Nashville: Soon after an early-morning tornado took Marlene Reedy and her husband by surprise, the couple realized they were dealing with more than just a power outage. A titanic downed tree had completely blocked their driveway, and they worried about how they'd get their car out. Fortunately, neighbors sprang into action: "Five people showed up, then 10, then 20," Marlene recalls. Some had chainsaws, others rode up on mowers, and within an hour, the Reedys' driveway was clear. "I knew some of the helpers, and others I had never seen before," Marlene says. "As I watched everyone work together, I was reminded of the goodness in people."
About Nextdoor: Download the app or go to nextdoor.com to connect with your neighbors.
Credit: Andre L. Perry
a neighbor in need of...Fresh Produce
Brooklyn, New York: When residents noticed an uptick in food insecurity among neighbors, Adriene Thorne, a local reverend, put out the call on Nextdoor for a fresh-food pantry. Several months later, the Brooklyn Heights Community Fridge was born. Designed to blend in with the block's btownstones, the shared fridge is open 24/7 (like a Little Free Library) and is powered by an industrial-strength outdoor extension cord. Groups commit to refilling the fridge with fresh vegetables, snacks, and soups, and locals routinely pitch in to clean it. There's just one rule: Take only what you need. "The fridge is an act of faith, since there's no lock or code to access it," says Caroline Koster, one of its founders. "The project has shown me that you can't assume anyone's food circumstances—you just never know."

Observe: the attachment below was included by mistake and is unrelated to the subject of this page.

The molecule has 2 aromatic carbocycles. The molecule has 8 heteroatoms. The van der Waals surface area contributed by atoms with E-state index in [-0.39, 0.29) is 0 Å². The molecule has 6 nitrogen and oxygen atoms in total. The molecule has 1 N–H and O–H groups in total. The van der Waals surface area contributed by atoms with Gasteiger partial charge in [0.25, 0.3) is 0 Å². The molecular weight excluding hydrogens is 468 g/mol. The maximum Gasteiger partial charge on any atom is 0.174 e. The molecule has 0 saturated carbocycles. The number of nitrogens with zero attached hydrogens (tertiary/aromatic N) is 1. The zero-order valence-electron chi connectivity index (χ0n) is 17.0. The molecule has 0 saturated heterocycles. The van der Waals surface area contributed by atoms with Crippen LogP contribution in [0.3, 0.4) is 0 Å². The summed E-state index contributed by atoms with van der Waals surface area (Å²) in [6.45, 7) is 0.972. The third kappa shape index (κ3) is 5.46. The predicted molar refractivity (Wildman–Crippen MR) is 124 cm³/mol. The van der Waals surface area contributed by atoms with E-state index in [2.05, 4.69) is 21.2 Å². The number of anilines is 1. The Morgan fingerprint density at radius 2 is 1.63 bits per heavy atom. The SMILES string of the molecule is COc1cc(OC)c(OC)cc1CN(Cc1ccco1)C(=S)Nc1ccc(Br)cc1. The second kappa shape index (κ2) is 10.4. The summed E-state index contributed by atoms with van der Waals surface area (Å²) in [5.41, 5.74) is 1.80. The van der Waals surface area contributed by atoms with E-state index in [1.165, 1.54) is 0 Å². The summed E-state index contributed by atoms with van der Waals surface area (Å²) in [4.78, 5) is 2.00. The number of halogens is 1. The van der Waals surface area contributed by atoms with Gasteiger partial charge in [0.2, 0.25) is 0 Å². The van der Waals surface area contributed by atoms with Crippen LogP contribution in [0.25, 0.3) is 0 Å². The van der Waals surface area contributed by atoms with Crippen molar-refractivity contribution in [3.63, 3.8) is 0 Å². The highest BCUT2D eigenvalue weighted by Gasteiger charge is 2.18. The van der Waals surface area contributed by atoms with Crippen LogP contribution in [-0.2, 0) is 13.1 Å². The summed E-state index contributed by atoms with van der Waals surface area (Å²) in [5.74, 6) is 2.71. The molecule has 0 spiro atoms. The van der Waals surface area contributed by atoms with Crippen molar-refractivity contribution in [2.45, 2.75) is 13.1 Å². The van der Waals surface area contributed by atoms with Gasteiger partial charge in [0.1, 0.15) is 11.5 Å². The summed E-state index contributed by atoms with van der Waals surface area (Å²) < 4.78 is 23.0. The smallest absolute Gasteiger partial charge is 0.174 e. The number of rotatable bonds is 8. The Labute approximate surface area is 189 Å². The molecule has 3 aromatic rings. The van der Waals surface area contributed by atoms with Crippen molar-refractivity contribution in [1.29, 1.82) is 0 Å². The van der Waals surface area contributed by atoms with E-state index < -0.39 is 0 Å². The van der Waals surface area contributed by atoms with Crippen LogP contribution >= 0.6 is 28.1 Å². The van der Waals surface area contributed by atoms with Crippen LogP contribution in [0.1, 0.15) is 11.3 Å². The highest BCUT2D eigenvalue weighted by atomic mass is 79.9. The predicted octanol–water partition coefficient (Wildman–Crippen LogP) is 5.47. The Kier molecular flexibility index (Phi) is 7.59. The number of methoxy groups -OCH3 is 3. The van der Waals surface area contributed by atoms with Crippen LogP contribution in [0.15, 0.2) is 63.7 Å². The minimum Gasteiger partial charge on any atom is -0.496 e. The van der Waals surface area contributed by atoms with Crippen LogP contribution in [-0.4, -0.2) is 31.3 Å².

Fresh food, full stomachs, can't lose. Caroline Koster (left) and Reverend Adriene Thorne spent months bringing their idea of a 24/7 fridge to life.
Credit: Jeff Minton
a neighbor in need of...A Hero
Castaic, California: When a friend's young son developed a brain tumor three years ago, former police officer and longtime Spider-Man superfan Jiten Pandya used his powers for good."I dressed up in my costume and sent him a video message to cheer him up," says Jiten, who leans into his alter ego with a custom motorcycle painted with spiderwebs. As the comic books say, with great power comes great responsibility, so Jiten's wife, Lindsay, suggested he start making regular visits to other children in need. News of Jiten's house calls spread on Nextdoor, and he's so far visited nearly 200 kids across the state of California in need of a morale boost. But he's not the only superhero—Lindsay has accepted the role of Spider-Woman, and the couple's 23-year-old son, Noah, rounds out the squad as Superman. "It's my turn to give back to the country that has given me so much," says the London native. "My goal is to empower kids and remind them that a little kindness and compassion go a long way."